The Brazilian antitrust authority Council for Economic Defence, or CADE, made it official on January 29, 2015, described in a press release on the 30th, from the company. The total transition was $1.6 billion. The company will divest Veyance's NAFTA air springs business in Mexico and its Brazilian steel-cord belting business in response to some of the concerns raised by antitrust authorities, the release said, employing about 600 people work in those operations.[47]

See also


  1. "Continental Automotive -The Automotive Group of Continental AG - Innovations for a Mobile Automotive Future".
  2. "Continental Annual Report 2018" (PDF). Continental AG.
  3. "Continental Company profile". Craft. 4 September 2019.
  4. "The History of General Tire from 1915 up to now". General Tire. 27 January 2005. Retrieved 2 May 2012.
  5. "History 1871 - 1926". Continental Corporation. Retrieved 2 May 2012.
  6. "History". Continental USA. Retrieved 1 February 2019.
  7. "Satellite camps". Retrieved 29 June 2019.
  8. "Satellite camps". Retrieved 29 June 2019.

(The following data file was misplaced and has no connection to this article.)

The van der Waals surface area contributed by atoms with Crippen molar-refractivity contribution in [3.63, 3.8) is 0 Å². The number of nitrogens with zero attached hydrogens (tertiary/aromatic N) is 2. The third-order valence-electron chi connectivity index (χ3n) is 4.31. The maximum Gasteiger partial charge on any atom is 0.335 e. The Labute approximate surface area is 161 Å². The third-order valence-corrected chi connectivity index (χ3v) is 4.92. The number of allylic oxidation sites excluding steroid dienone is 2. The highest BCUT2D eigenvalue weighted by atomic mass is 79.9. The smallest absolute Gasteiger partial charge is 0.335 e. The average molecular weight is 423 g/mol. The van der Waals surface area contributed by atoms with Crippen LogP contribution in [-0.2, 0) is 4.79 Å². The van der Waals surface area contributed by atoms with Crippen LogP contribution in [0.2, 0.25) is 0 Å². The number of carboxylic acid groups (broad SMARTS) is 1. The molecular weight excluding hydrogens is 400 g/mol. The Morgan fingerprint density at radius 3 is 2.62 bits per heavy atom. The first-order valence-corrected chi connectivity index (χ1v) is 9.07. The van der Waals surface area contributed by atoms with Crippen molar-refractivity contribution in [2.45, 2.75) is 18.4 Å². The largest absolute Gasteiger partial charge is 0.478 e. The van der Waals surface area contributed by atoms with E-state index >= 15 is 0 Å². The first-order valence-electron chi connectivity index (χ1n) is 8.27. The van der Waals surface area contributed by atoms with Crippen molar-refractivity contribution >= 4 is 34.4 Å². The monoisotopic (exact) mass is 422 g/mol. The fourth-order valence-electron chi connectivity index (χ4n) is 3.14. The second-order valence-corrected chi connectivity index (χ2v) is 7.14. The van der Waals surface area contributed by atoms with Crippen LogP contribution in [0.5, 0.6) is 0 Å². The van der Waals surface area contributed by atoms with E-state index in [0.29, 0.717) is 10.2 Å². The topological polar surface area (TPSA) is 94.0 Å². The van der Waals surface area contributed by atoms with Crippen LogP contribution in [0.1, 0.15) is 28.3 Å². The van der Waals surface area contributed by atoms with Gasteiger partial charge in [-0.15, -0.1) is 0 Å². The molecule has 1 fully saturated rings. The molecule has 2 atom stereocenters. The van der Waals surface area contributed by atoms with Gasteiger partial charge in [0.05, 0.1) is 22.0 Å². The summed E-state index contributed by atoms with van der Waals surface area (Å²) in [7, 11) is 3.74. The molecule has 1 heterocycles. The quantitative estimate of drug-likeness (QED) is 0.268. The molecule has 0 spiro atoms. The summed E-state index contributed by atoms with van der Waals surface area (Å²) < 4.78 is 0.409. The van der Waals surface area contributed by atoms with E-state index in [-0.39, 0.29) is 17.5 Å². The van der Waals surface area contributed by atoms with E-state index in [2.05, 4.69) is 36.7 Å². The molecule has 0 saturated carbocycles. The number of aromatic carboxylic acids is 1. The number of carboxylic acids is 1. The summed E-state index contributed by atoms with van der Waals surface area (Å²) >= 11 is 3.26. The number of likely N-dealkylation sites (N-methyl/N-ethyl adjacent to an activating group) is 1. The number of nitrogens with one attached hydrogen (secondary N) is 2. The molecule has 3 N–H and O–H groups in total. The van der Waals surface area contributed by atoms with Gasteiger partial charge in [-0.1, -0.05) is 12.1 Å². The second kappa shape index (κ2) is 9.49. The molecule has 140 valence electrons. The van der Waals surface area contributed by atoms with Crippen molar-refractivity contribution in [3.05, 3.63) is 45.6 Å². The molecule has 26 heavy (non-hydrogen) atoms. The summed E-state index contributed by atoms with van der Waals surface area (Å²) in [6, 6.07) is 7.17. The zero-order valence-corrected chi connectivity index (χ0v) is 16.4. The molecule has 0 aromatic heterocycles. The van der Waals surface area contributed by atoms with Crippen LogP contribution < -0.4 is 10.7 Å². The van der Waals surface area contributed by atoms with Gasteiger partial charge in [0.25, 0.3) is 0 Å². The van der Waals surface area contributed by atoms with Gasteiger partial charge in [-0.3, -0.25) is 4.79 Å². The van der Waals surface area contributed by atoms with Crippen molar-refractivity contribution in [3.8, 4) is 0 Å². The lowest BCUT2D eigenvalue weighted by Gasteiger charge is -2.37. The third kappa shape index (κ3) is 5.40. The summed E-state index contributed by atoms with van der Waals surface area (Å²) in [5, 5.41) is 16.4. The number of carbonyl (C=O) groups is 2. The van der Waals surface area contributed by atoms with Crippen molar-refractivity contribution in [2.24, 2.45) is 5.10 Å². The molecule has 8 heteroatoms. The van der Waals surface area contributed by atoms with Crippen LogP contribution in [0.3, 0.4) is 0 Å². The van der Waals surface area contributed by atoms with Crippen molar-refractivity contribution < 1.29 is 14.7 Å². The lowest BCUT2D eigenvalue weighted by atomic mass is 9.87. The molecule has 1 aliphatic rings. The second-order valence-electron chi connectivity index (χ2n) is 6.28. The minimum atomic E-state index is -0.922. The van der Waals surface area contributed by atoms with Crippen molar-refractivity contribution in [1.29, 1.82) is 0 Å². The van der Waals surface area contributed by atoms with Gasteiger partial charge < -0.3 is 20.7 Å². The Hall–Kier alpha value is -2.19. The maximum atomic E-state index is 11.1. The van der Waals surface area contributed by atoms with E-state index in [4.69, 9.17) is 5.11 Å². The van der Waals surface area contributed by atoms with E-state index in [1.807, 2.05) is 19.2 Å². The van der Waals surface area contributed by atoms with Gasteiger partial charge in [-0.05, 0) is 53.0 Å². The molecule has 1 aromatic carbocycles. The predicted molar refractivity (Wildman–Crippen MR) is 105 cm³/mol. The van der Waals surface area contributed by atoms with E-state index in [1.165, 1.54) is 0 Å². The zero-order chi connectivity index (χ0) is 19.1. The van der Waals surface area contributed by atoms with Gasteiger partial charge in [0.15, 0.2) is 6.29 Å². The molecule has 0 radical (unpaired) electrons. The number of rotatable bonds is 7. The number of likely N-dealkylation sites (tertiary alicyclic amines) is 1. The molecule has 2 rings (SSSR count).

9. "Satellite camps". Retrieved 29 June 2019.
  10. Dougherty, Carter (28 August 2007). "Continental sets about integrating Siemens VDO". The New York Times. Retrieved 3 January 2013.
  11. "Top suppliers" (PDF). Automotive News. Crain Communications. 17 June 2013. Retrieved 30 March 2016.
  12. Christoph Hammerschmidt (14 July 2008). "Hunter Continental AG now becomes the hunted". EE Times. UBM Tech. Retrieved 6 January 2013.
  13. "Schaeffler wins battle on Continental chief". The Financial Times. The Financial Times Ltd. 12 August 2009. Retrieved 6 January 2013.
  14. Tschampa, Dorothee (6 September 2012). "Continental Back in German DAX After Schaeffler Recovery". Bloomberg News. Bloomberg L.P. Retrieved 3 January 2013.
  15. "Continental Corporation -Shareholder Breakdown, Notification of Voting Rights". Continental AG. Retrieved 7 July 2015.
  16. "Viking Tyre Global Site". Retrieved 3 December 2018.
  17. "Tire". Continental AG. Retrieved 7 June 2019.
  18. "Continental General Tire Corp". Funding Universe. Retrieved 2 May 2012.
  19. "German Autoparts Company Begins Investment in Costa Rica". Inside Costa Rica. 17 October 2007. Retrieved 2 May 2012.
  20. "History 1997-2010". Continental Corporation. Retrieved 2 May 2012.
  21. Carter Dougherty (28 August 2007). "Continental sets about integrating Siemens VDO". The New York Times. Retrieved 2 May 2012.
  22. "Fate se asoció a Continental". Retrieved 3 April 2012.
  23. "Blog de las Marcas: Historia de Fate". Retrieved 3 April 2012.
  24. Druce, Alex (1 November 2018). "Sale of Kmart Tyre and Auto finalised". Australian Associated Press. Retrieved 2 November 2018.